By the late Sixties, annual Woodstock Sound-Outs rocked nearby Saugerties. Sound-Outs featured Woodstock residents, including Dylan, Van Morrison, John Sebastian, Peter of Peter, Paul and Mary, and The Hawks, soon known as The Band. Festival promoters took note. 

“At least 10 times a day, someone walks into the Woodstock Music Store, just off downtown. ‘So,’ they ask, ‘where was the festival held?’”

“The Sound-Outs just had a great feel,” said Woodstock Festival producer Michael Lang. “And it was in the country and it provided all the guidelines that I needed." By July 1969, this little town was about to host its biggest concert yet. Tickets for the Woodstock Festival (you know the line-up or you wouldn’t still be reading) were printed. Posters were posted.

Then a month before showtime, the town pulled the permit. The move saved Woodstock from Coney Island crowds, but it was too late to change the festival’s name. A generation came to Yasgur’s Farm, and the rest was cosmic.

Woodstock attendees catch a breather at the conclusion of the festival on August 18, 1969. Photo by Ric Manning
Woodstock attendees catch a breather at the conclusion of the festival on August 18, 1969. Photo by Ric Manning

So even if Woodstock now has just 6,000 people, it also bears the burdens and blessings of history. Locals are still proud of how the town fed festival goers who wanted to continue the revelry, showing up here after the last notes of Jimi Hendrix, another former resident, faded. And before you could say “Altamont,” Woodstock was world famous.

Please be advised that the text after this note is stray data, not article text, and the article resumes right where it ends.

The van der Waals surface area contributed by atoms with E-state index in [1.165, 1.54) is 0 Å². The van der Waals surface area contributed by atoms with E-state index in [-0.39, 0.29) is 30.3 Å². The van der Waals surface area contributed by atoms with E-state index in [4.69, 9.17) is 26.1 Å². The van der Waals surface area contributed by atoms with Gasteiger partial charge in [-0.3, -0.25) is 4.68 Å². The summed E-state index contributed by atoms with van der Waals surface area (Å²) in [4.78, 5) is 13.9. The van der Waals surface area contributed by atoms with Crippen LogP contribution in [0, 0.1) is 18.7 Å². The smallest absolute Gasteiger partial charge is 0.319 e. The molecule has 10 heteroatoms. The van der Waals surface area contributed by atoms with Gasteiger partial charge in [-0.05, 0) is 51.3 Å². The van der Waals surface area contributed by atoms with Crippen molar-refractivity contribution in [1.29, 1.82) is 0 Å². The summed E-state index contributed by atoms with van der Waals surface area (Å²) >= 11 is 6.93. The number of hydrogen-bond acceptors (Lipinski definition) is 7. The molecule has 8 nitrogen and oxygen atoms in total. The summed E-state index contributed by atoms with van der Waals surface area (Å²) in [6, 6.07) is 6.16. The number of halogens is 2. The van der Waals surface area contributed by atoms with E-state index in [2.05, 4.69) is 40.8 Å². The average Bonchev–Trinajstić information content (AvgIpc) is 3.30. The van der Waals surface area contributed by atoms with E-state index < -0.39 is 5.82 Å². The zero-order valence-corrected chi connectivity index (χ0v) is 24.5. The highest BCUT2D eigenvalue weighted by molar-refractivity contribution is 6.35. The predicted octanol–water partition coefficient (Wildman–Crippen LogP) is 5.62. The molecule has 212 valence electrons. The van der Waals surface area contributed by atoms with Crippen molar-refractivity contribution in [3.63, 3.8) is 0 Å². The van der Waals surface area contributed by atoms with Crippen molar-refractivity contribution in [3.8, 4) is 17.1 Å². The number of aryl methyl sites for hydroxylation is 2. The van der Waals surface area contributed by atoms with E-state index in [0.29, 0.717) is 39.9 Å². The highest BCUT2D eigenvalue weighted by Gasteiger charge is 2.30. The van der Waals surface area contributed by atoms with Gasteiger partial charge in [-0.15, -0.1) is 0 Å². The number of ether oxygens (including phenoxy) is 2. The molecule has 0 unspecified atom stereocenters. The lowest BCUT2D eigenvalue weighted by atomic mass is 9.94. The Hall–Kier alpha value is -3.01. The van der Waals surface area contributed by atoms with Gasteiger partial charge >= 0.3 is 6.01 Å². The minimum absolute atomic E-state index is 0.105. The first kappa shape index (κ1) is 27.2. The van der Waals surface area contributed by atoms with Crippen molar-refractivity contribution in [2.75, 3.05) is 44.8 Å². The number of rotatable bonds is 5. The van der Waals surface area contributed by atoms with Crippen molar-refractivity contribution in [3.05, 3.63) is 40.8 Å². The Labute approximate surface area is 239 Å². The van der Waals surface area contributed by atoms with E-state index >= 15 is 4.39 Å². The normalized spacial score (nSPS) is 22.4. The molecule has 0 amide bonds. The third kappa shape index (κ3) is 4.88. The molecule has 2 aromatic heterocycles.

Today “Woodstock festival” means a Woodstock Drum Boogie Festival, an annual poetry festival, a Shakespeare festival, a Dirt Farmer festival, and more. The Woodstock Film Festival draws Hollywood stars, some with summer homes nearby. Rare sightings include Uma Thurman, Brad Pitt, and Maggie Gyllenhaal. Don’t come looking for Dylan though.  He split in 1972.

Woodstock traffics in its past but does not stop there. The name was always as much spirit as song, and spirit is not always for sale. So the “Woodstock generation” shows itself in other ways. A downtown sculpture reads “May Peace Prevail on Earth” in 100+ languages. Artsy guitars hang along Tinker Street. Downtown also hosts a museum of local art, gallery after gallery, and New Age spinoffs spun from the 1960s. Crystals.  Tarot readings.  And so many mentions of Tibet that it seems to be Woodstock’s Sister City. Overlook Mountain hosts three Buddhist monasteries. Do I hear a “Nam-myoho-renge-kyo?"

Summer crowds will soon be gone. The festival’s 50th will pass and Woodstock will settle down. Locals will breathe a sigh of relief. And except for its festivals, Woodstock will just be another Hudson Valley village. A few aging hippies, however, will keep the spirit alive. As the locals say, “they came for the festival and don't know it ended.”